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Old 2nd December 2010, 04:49 PM   #11
AndrewT is offline AndrewT  Scotland
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decibel dungeon and many posts in this Forum.
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Old 3rd December 2010, 01:10 PM   #12
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Quote:
The reversible mains plug requires that your mains switch must break both Live and Neutral. Never only one. In the UK, where we cannot reverse the plug, we have to use 2pole switching, just in case some eejit wires up the socket or the plug top wrongly.
I was thinking about that, but I don't understand. If you interrupt only one line between Live and Neutral, in an attached transformer the current should not flow. Or I'm missing something?

Thanks, Ralf

PS. I've found references about the bulb tester. Thanks.
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Old 3rd December 2010, 03:36 PM   #13
jitter is offline jitter  Netherlands
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Quote:
Originally Posted by giralfino View Post
I was thinking about that, but I don't understand. If you interrupt only one line between Live and Neutral, in an attached transformer the current should not flow. Or I'm missing something?
Indeed, any interruption - whether it be in L or N - stops current from flowing.
AndrewT is talking about two pole switches, but despite having reversible plugs here on the mainland, the use of them is not mandatory, at least not in devices such as hifi or TV. All of my commercial hifi has single pole switching.

I think when it comes to mains electricity, the British have a few more rules and regulations. In The Netherlands, sockets are permanently powered (i.e. there's no switch), and plugs don't have a fuse.

Last edited by jitter; 3rd December 2010 at 03:38 PM.
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Old 3rd December 2010, 07:04 PM   #14
AndrewT is offline AndrewT  Scotland
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Hi,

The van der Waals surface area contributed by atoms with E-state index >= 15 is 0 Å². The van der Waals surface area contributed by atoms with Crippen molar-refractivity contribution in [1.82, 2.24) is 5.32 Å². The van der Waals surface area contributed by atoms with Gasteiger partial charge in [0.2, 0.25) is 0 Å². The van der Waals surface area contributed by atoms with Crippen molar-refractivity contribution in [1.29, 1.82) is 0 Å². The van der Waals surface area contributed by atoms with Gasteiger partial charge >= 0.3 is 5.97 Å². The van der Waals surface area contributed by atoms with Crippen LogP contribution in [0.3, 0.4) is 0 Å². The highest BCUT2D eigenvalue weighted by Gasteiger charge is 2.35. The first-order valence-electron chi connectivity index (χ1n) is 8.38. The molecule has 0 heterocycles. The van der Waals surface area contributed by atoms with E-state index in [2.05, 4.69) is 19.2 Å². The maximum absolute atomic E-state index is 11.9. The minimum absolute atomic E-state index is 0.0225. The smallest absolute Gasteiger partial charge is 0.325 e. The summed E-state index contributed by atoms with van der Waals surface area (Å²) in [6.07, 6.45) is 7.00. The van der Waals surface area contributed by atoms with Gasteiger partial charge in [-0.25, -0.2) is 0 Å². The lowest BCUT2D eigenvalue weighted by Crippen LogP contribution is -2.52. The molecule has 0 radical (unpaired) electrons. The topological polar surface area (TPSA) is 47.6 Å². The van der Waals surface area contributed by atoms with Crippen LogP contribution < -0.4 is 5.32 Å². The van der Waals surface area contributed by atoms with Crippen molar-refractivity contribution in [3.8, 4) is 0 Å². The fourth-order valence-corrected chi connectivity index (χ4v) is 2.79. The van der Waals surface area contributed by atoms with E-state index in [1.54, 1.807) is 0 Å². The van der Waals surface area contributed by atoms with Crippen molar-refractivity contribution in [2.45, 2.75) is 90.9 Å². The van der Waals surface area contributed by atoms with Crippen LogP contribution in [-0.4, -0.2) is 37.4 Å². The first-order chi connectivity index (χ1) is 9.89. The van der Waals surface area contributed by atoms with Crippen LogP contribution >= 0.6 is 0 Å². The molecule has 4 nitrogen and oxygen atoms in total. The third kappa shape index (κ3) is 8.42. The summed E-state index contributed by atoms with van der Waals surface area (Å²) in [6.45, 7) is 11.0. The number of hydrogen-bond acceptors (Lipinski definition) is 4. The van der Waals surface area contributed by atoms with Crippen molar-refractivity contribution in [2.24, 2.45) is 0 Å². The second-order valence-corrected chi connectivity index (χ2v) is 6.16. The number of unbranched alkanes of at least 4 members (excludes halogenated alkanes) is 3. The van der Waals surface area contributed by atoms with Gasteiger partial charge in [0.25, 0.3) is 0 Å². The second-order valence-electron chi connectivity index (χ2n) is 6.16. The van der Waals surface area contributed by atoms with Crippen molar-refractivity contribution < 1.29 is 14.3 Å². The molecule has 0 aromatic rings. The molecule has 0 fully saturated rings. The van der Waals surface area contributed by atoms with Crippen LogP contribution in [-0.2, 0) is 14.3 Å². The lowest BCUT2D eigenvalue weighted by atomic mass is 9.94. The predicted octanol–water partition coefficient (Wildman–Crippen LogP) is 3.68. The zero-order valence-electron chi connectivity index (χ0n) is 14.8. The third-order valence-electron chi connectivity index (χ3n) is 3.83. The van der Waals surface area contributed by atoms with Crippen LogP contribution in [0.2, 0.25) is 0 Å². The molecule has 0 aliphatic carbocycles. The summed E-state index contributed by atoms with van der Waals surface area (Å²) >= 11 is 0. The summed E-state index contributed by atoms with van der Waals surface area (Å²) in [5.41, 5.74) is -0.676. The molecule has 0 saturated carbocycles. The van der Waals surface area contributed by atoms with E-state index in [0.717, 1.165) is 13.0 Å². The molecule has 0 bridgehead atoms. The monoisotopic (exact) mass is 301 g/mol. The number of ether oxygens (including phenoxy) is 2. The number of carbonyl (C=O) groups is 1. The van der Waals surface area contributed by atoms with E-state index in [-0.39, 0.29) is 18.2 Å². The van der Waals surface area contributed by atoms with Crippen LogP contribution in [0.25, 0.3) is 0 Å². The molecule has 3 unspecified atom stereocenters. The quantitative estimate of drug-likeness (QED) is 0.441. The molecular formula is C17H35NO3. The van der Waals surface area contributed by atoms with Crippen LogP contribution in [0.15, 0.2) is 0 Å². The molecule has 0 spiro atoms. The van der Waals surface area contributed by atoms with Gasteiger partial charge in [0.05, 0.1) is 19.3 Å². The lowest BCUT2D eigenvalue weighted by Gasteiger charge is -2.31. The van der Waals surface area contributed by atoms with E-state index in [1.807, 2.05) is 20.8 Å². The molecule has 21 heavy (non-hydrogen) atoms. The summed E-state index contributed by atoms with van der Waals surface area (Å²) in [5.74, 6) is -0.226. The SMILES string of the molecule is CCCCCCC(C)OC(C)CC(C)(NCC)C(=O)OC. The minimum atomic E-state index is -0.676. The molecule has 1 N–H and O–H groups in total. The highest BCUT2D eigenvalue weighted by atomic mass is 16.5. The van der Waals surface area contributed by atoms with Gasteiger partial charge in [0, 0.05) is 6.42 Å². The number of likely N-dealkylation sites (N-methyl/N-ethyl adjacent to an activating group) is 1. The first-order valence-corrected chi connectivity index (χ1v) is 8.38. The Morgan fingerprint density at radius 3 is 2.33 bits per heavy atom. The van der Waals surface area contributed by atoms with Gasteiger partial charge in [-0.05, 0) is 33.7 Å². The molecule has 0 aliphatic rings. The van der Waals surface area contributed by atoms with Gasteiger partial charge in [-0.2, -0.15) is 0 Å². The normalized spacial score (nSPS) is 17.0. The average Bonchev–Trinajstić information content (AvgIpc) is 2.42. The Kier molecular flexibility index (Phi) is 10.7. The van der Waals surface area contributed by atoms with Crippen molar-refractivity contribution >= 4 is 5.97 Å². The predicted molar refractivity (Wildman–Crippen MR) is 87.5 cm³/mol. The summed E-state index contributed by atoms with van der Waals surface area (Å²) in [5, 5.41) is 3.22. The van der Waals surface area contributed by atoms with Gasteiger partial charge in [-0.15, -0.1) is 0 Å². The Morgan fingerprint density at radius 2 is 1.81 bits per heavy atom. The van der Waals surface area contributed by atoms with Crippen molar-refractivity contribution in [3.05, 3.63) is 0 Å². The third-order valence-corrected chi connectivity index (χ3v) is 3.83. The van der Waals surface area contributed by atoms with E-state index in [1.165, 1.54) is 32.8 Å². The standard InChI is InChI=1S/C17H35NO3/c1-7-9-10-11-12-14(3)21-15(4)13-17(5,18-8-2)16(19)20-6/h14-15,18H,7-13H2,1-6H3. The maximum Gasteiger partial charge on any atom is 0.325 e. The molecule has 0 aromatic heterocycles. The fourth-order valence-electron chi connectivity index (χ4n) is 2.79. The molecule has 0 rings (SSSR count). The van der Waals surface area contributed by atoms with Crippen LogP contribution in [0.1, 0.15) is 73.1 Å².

if one uses a single pole ON/OFF switch, it can only break one Line.

If it breaks the Live Line than all the appliance downstream of the switch is connected to neutral, i.e. 0V

If the single pole switch breaks the Neutral Line (because the plug has been inverted) then the whole appliance from the live incomer to the Neutral switch pole is Live, i.e. 220Vac on the mains cabling, 220Vac on the mains fuse (both ends), 220Vac on the transformer primaries (both Live and Neutral), 220Vac on the switch (neutral pole only). That is just waiting for an accident to happen.

In the UK we have many belt and braces rules. The two pole switch is just one of them and we can't invert our BS1363 plugs.
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Last edited by AndrewT; 3rd December 2010 at 07:07 PM.
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Old 3rd December 2010, 07:50 PM   #15
jitter is offline jitter  Netherlands
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Originally Posted by AndrewT View Post
If the single pole switch breaks the Neutral Line (because the plug has been inverted) then the whole appliance from the live incomer to the Neutral switch pole is Live
Not the whole appliance, only the primary winding of the transformer or the primary side of a SMPS. But since this is inside the appliance, it doesn't really matter. I don't know if there's even a rule that says how to wire L and N on a Schuko socket, so I think it's a fair assumption that half the appliances are plugged in one way and the other half the other way.

Even floor or table lamps come with single pole switches over here and in this case the potential danger is a lot bigger because the contacts in the E14 or E27 fitting are exposed when no bulb is installed. When installing a bulb, I always take care not to come close to the threaded part with my fingers, in 50% of the cases this part carries mains voltage, even when switched off.
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Old 10th December 2010, 10:36 AM   #16
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I think I'll go with a 9V AC transformer. If I'm not wrong, this transformer with a rectifier will have an output of (9 x 1.4) - 1.4 = 11.2V DC (or better, between 9V and 13.5V considering fluctuations in the main 220V). These values are OK for my amp.

Now I'm asking advice for the bridge rectifier and smoothing capacitors:
I have this rectifier: D5SBA20 - is this OK for my amp?
What capacity do I need for smoothing? I have 2x4700uF caps but I suspect they are not big enough.
And what voltage rating do I need? Is 16V enough or is it better 25V?

Thanks, Ralf
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Old 10th December 2010, 11:33 AM   #17
AndrewT is offline AndrewT  Scotland
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Originally Posted by giralfino View Post
I think I'll go with a 9V AC transformer.
And what voltage rating do I need? Is 16V enough or is it better 25V?
16V caps should be OK, but you should really check (measure) your worst case highest voltage from the transformer before getting this close on cap voltage rating.
Safer to go with 25V caps and those will allow you to use a 15Vac transformer for your next project.
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